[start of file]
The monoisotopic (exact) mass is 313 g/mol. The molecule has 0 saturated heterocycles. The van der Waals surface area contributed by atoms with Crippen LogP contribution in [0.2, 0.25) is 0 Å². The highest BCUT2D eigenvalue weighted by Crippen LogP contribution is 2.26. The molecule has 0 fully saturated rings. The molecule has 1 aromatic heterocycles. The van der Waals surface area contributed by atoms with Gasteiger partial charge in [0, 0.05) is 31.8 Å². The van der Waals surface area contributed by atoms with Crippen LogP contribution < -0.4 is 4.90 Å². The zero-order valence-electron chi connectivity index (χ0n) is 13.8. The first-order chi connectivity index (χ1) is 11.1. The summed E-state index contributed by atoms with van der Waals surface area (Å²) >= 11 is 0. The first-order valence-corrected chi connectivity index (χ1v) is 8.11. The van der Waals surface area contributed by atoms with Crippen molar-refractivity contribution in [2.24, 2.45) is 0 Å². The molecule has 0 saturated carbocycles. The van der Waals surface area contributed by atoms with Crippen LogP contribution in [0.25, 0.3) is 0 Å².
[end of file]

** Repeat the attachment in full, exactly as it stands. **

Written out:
The monoisotopic (exact) mass is 313 g/mol. The molecule has 0 saturated heterocycles. The van der Waals surface area contributed by atoms with Crippen LogP contribution in [0.2, 0.25) is 0 Å². The highest BCUT2D eigenvalue weighted by Crippen LogP contribution is 2.26. The molecule has 0 fully saturated rings. The molecule has 1 aromatic heterocycles. The van der Waals surface area contributed by atoms with Gasteiger partial charge in [0, 0.05) is 31.8 Å². The van der Waals surface area contributed by atoms with Crippen LogP contribution < -0.4 is 4.90 Å². The zero-order valence-electron chi connectivity index (χ0n) is 13.8. The first-order chi connectivity index (χ1) is 11.1. The summed E-state index contributed by atoms with van der Waals surface area (Å²) >= 11 is 0. The first-order valence-corrected chi connectivity index (χ1v) is 8.11. The van der Waals surface area contributed by atoms with Crippen molar-refractivity contribution in [2.24, 2.45) is 0 Å². The molecule has 0 saturated carbocycles. The van der Waals surface area contributed by atoms with Crippen LogP contribution in [0.25, 0.3) is 0 Å².